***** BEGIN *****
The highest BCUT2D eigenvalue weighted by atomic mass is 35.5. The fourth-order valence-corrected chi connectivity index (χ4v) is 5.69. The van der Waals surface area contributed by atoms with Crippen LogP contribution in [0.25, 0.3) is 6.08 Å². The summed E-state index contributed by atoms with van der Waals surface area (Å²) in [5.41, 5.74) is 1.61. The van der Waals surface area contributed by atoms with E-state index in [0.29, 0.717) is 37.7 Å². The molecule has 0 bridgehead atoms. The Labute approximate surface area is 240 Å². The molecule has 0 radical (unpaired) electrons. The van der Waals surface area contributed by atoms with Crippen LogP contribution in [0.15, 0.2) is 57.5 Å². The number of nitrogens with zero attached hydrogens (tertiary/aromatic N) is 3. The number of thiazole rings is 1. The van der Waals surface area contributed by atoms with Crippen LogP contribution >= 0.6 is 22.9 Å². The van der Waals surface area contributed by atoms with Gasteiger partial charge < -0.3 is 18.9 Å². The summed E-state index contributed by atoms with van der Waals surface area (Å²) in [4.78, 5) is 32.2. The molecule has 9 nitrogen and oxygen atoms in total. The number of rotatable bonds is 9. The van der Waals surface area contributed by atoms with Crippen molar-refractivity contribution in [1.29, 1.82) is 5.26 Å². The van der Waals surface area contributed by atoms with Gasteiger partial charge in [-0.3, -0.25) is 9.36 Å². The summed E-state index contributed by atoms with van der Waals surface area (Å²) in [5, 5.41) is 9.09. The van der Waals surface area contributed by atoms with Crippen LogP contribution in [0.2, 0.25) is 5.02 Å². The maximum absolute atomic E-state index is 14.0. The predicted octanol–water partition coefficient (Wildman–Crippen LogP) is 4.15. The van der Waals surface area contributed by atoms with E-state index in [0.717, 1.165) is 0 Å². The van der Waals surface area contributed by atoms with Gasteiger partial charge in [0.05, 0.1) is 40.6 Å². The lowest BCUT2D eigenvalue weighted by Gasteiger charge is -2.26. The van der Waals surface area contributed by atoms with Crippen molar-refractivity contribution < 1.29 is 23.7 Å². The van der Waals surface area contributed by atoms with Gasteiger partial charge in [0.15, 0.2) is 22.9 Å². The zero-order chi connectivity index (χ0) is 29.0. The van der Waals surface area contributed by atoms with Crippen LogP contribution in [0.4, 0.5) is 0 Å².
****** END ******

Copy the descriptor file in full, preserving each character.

The highest BCUT2D eigenvalue weighted by atomic mass is 35.5. The fourth-order valence-corrected chi connectivity index (χ4v) is 5.69. The van der Waals surface area contributed by atoms with Crippen LogP contribution in [0.25, 0.3) is 6.08 Å². The summed E-state index contributed by atoms with van der Waals surface area (Å²) in [5.41, 5.74) is 1.61. The van der Waals surface area contributed by atoms with E-state index in [0.29, 0.717) is 37.7 Å². The molecule has 0 bridgehead atoms. The Labute approximate surface area is 240 Å². The molecule has 0 radical (unpaired) electrons. The van der Waals surface area contributed by atoms with Crippen LogP contribution in [0.15, 0.2) is 57.5 Å². The number of nitrogens with zero attached hydrogens (tertiary/aromatic N) is 3. The number of thiazole rings is 1. The van der Waals surface area contributed by atoms with Crippen LogP contribution >= 0.6 is 22.9 Å². The van der Waals surface area contributed by atoms with Gasteiger partial charge < -0.3 is 18.9 Å². The summed E-state index contributed by atoms with van der Waals surface area (Å²) in [4.78, 5) is 32.2. The molecule has 9 nitrogen and oxygen atoms in total. The number of rotatable bonds is 9. The van der Waals surface area contributed by atoms with Crippen molar-refractivity contribution in [1.29, 1.82) is 5.26 Å². The van der Waals surface area contributed by atoms with Gasteiger partial charge in [-0.3, -0.25) is 9.36 Å². The summed E-state index contributed by atoms with van der Waals surface area (Å²) in [5, 5.41) is 9.09. The van der Waals surface area contributed by atoms with Crippen LogP contribution in [0.2, 0.25) is 5.02 Å². The maximum absolute atomic E-state index is 14.0. The predicted octanol–water partition coefficient (Wildman–Crippen LogP) is 4.15. The van der Waals surface area contributed by atoms with E-state index in [0.717, 1.165) is 0 Å². The van der Waals surface area contributed by atoms with Gasteiger partial charge in [0.05, 0.1) is 40.6 Å². The lowest BCUT2D eigenvalue weighted by Gasteiger charge is -2.26. The van der Waals surface area contributed by atoms with Crippen molar-refractivity contribution < 1.29 is 23.7 Å². The van der Waals surface area contributed by atoms with Gasteiger partial charge in [0.15, 0.2) is 22.9 Å². The zero-order chi connectivity index (χ0) is 29.0. The van der Waals surface area contributed by atoms with Crippen LogP contribution in [0.4, 0.5) is 0 Å².